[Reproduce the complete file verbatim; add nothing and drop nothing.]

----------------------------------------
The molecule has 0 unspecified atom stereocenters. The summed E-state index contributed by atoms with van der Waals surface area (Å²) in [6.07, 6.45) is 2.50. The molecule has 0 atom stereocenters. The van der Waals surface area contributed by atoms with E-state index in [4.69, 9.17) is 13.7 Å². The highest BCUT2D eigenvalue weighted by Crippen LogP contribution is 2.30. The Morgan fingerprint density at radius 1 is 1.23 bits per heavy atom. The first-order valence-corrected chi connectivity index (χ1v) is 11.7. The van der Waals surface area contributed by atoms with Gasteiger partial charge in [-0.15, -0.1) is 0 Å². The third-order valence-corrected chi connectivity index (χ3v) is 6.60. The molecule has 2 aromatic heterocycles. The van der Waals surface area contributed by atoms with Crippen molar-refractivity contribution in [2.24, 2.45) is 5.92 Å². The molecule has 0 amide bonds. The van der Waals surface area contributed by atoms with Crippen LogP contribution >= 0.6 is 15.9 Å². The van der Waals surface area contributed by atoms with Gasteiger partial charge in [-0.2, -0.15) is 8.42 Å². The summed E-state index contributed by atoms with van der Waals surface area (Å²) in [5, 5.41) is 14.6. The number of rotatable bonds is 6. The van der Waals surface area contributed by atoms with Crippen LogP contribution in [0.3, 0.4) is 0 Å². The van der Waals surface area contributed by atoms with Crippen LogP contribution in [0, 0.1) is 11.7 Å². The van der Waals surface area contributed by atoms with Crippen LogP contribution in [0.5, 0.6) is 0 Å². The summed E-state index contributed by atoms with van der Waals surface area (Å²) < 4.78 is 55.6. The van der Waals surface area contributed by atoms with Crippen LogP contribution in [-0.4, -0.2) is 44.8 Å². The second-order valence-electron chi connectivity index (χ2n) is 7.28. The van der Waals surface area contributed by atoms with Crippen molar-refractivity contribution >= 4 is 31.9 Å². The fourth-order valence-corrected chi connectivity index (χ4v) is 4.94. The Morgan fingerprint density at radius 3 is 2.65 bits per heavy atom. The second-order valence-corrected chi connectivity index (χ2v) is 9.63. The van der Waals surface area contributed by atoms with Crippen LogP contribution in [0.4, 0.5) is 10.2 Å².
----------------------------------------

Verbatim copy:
The molecule has 0 unspecified atom stereocenters. The summed E-state index contributed by atoms with van der Waals surface area (Å²) in [6.07, 6.45) is 2.50. The molecule has 0 atom stereocenters. The van der Waals surface area contributed by atoms with E-state index in [4.69, 9.17) is 13.7 Å². The highest BCUT2D eigenvalue weighted by Crippen LogP contribution is 2.30. The Morgan fingerprint density at radius 1 is 1.23 bits per heavy atom. The first-order valence-corrected chi connectivity index (χ1v) is 11.7. The van der Waals surface area contributed by atoms with Gasteiger partial charge in [-0.15, -0.1) is 0 Å². The third-order valence-corrected chi connectivity index (χ3v) is 6.60. The molecule has 2 aromatic heterocycles. The van der Waals surface area contributed by atoms with Crippen molar-refractivity contribution in [2.24, 2.45) is 5.92 Å². The molecule has 0 amide bonds. The van der Waals surface area contributed by atoms with Crippen LogP contribution >= 0.6 is 15.9 Å². The van der Waals surface area contributed by atoms with Gasteiger partial charge in [-0.2, -0.15) is 8.42 Å². The summed E-state index contributed by atoms with van der Waals surface area (Å²) in [5, 5.41) is 14.6. The number of rotatable bonds is 6. The van der Waals surface area contributed by atoms with Crippen LogP contribution in [0.3, 0.4) is 0 Å². The van der Waals surface area contributed by atoms with Crippen LogP contribution in [0, 0.1) is 11.7 Å². The van der Waals surface area contributed by atoms with Crippen LogP contribution in [0.5, 0.6) is 0 Å². The summed E-state index contributed by atoms with van der Waals surface area (Å²) < 4.78 is 55.6. The van der Waals surface area contributed by atoms with Crippen LogP contribution in [-0.4, -0.2) is 44.8 Å². The second-order valence-electron chi connectivity index (χ2n) is 7.28. The van der Waals surface area contributed by atoms with Crippen molar-refractivity contribution >= 4 is 31.9 Å². The fourth-order valence-corrected chi connectivity index (χ4v) is 4.94. The Morgan fingerprint density at radius 3 is 2.65 bits per heavy atom. The second-order valence-corrected chi connectivity index (χ2v) is 9.63. The van der Waals surface area contributed by atoms with Crippen LogP contribution in [0.4, 0.5) is 10.2 Å².